In Saturday's Rockland Journal News, the paper puts the final nail in the Monsey Wal-Mart coffin: "The plans for a Wal-Mart Supercenter at a closed drive-in theater in Monsey have been withdrawn by the prospective developer. The National Realty and Development Corp. of Purchase faced concerns of the town and the public over the ability of existing roads and sewer lines to handle the demands of the 215,000-square-foot big-box store.' The developer's letter says it all: "We believe the project would have been a great success and huge improvement over the existing conditions," Jerrold Bermingham, executive vice president of the company, said in a Thursday letter to the town. It had become apparent, though, that "the concerns of the township cannot be met and the project will not be approved," Bermingham wrote."
The reason, of course, that the Town's terms could not be met owes more to the organizing effort of the Alliance and its allies than the sheer technical compliance difficulties. If a political will exists for a development there's usually a great deal of leeway given to traffic and other concerns. Bermingham's observation here is correct, but somewhat limited in scope: "He said in an interview yesterday that "the traffic generated by the retail store would have gone on what is already a busy road, and there were also concerns about sewer capacity. I think those (issues) were really it." The environmental data is necessary, but not sufficient absent the political will.
Ultimately the project's fate rested with the Orthodox community in Monsey, and its organized rabbinical leadership simply didn't want this kind of dangerous intrusion in the middle of their neighborhood; and aside from language, religious and cultural differences, Monsey was no different than the other communities where we have successfully rallied local opposition against the Walmonster and other box stores.
Finally, in cases like these, the elected officials play an important role. In Ramapo, the supervisor, Chris St. Lawrence, acted judiciously by waiting to gauge the community's pulse. Once he understood where the Monsey folks stood, and once he was able to take a hard look at the Ketcham-generated traffic analysis we provided the Town, he acted swiftly to mobilize against the project; even going so far as to make it a pillar of his re-election platform. As he told the paper: "This is a regional store," St. Lawrence said yesterday, "and you need to have a regional solution to traffic. Route 59 is a two-lane highway." Planners were concerned that traffic would back up on Route 59 and on Saddle River Road, leading to congestion on the side streets.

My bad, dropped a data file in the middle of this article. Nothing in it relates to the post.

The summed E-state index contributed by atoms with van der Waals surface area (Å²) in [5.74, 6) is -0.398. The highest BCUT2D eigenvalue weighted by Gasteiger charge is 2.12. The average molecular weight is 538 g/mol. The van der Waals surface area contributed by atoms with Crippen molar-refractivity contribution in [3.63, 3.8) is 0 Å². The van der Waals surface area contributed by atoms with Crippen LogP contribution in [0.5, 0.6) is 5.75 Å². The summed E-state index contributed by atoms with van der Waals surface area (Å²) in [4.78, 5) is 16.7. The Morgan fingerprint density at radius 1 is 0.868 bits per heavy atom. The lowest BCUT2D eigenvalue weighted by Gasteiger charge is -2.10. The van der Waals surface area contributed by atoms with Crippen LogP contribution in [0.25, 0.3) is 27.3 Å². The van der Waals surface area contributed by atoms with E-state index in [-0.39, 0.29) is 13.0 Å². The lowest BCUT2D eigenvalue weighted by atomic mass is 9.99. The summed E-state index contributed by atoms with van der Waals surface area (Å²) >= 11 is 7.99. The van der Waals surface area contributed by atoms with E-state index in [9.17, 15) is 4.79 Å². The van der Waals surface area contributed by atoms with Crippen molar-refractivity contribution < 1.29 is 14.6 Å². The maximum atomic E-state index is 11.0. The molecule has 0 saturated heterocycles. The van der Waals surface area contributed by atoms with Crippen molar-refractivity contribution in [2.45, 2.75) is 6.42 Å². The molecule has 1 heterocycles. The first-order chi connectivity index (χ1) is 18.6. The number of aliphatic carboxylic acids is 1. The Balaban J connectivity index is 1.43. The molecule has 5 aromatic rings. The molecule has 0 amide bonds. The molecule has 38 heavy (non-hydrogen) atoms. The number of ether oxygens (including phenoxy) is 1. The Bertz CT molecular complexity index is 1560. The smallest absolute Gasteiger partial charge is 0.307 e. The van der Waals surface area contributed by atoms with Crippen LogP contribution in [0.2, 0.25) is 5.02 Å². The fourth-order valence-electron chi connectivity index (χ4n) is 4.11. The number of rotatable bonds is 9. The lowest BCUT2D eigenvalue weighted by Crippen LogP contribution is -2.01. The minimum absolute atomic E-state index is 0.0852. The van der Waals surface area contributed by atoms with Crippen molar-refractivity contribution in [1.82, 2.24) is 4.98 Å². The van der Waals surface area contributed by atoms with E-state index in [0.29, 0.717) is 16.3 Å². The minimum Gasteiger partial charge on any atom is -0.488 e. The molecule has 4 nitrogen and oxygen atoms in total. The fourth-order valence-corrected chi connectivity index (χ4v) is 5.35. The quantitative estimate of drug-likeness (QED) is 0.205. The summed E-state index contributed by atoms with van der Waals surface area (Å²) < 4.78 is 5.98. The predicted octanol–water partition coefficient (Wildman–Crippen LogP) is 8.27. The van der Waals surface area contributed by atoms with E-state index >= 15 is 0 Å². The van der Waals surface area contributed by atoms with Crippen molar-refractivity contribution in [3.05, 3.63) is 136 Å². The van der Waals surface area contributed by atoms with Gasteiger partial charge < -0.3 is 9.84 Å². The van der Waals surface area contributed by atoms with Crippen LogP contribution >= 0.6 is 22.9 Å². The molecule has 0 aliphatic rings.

The St. Lawrence opposition, when added to that of newly elected assemblywoman Ellen Jaffee, Spring Valley Mayor Darden and Legislator David Fried, meant that there was no political support for the project. And our Yiddish ads continued to bolster the Monsey community with the idea that its united opposition would bear fruit.
The Journal News gives us a shout out as well: "Where there is defeat there is also victory, and in this case it's in the eyes of Richard Lipsky, spokesman for the Neighborhood Retail Alliance.
"We are really pleased that the developer saw the handwriting on the wall," said Lipsky, whose group represented Monsey-area shop owners since the plan was unveiled more than two years ago. "I think it demonstrated that the site was not a good site for a development of that size," Lipsky said."
Indeed it was not. And now the Town is examining alternative development plans for the site: "St. Lawrence said he would like to see a mixed zone for residential and light retail, in what he thought could be "a village square" atmosphere." We hope that whatever goes into the site adds to the quality of life of Monsey and its surrounding communities-we know that Wal-Mart wouldn't, and as Monsey folks might say (in Yiddish, of course); "Go in good health."